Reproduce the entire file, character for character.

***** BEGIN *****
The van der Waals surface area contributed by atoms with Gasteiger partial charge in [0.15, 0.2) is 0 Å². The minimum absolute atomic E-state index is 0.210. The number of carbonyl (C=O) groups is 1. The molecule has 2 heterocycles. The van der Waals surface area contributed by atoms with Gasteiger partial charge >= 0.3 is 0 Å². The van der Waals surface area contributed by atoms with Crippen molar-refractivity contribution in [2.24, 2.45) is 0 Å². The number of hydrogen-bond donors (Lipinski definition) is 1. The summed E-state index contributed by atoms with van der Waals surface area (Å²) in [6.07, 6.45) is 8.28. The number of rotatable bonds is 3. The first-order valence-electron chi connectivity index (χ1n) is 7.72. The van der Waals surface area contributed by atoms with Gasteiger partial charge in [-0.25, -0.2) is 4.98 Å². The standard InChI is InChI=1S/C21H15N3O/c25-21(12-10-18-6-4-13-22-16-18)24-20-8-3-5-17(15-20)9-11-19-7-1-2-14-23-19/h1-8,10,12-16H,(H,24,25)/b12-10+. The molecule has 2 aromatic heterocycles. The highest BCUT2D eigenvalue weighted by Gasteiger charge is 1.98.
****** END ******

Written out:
The van der Waals surface area contributed by atoms with Gasteiger partial charge in [0.15, 0.2) is 0 Å². The minimum absolute atomic E-state index is 0.210. The number of carbonyl (C=O) groups is 1. The molecule has 2 heterocycles. The van der Waals surface area contributed by atoms with Gasteiger partial charge >= 0.3 is 0 Å². The van der Waals surface area contributed by atoms with Crippen molar-refractivity contribution in [2.24, 2.45) is 0 Å². The number of hydrogen-bond donors (Lipinski definition) is 1. The summed E-state index contributed by atoms with van der Waals surface area (Å²) in [6.07, 6.45) is 8.28. The number of rotatable bonds is 3. The first-order valence-electron chi connectivity index (χ1n) is 7.72. The van der Waals surface area contributed by atoms with Gasteiger partial charge in [-0.25, -0.2) is 4.98 Å². The standard InChI is InChI=1S/C21H15N3O/c25-21(12-10-18-6-4-13-22-16-18)24-20-8-3-5-17(15-20)9-11-19-7-1-2-14-23-19/h1-8,10,12-16H,(H,24,25)/b12-10+. The molecule has 2 aromatic heterocycles. The highest BCUT2D eigenvalue weighted by Gasteiger charge is 1.98.